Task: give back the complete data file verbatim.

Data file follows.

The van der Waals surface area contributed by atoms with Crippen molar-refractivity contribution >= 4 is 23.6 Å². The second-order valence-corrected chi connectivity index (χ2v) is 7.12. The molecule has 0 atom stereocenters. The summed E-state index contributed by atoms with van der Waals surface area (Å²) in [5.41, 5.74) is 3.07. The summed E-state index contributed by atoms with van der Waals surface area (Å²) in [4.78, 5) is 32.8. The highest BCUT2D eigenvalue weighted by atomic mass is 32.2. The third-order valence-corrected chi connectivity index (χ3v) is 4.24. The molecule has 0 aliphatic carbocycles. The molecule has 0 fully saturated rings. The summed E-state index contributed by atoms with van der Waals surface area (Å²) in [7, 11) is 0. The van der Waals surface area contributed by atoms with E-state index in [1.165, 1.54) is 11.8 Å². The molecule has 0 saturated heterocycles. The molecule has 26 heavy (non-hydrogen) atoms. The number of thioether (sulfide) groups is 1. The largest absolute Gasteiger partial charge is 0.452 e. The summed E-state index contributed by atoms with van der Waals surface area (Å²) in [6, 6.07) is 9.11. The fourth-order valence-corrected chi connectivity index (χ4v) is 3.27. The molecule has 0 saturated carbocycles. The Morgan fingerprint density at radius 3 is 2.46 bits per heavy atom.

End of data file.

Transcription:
The van der Waals surface area contributed by atoms with Crippen molar-refractivity contribution >= 4 is 23.6 Å². The second-order valence-corrected chi connectivity index (χ2v) is 7.12. The molecule has 0 atom stereocenters. The summed E-state index contributed by atoms with van der Waals surface area (Å²) in [5.41, 5.74) is 3.07. The summed E-state index contributed by atoms with van der Waals surface area (Å²) in [4.78, 5) is 32.8. The highest BCUT2D eigenvalue weighted by atomic mass is 32.2. The third-order valence-corrected chi connectivity index (χ3v) is 4.24. The molecule has 0 aliphatic carbocycles. The molecule has 0 fully saturated rings. The summed E-state index contributed by atoms with van der Waals surface area (Å²) in [7, 11) is 0. The van der Waals surface area contributed by atoms with E-state index in [1.165, 1.54) is 11.8 Å². The molecule has 0 saturated heterocycles. The molecule has 26 heavy (non-hydrogen) atoms. The number of thioether (sulfide) groups is 1. The largest absolute Gasteiger partial charge is 0.452 e. The summed E-state index contributed by atoms with van der Waals surface area (Å²) in [6, 6.07) is 9.11. The fourth-order valence-corrected chi connectivity index (χ4v) is 3.27. The molecule has 0 saturated carbocycles. The Morgan fingerprint density at radius 3 is 2.46 bits per heavy atom.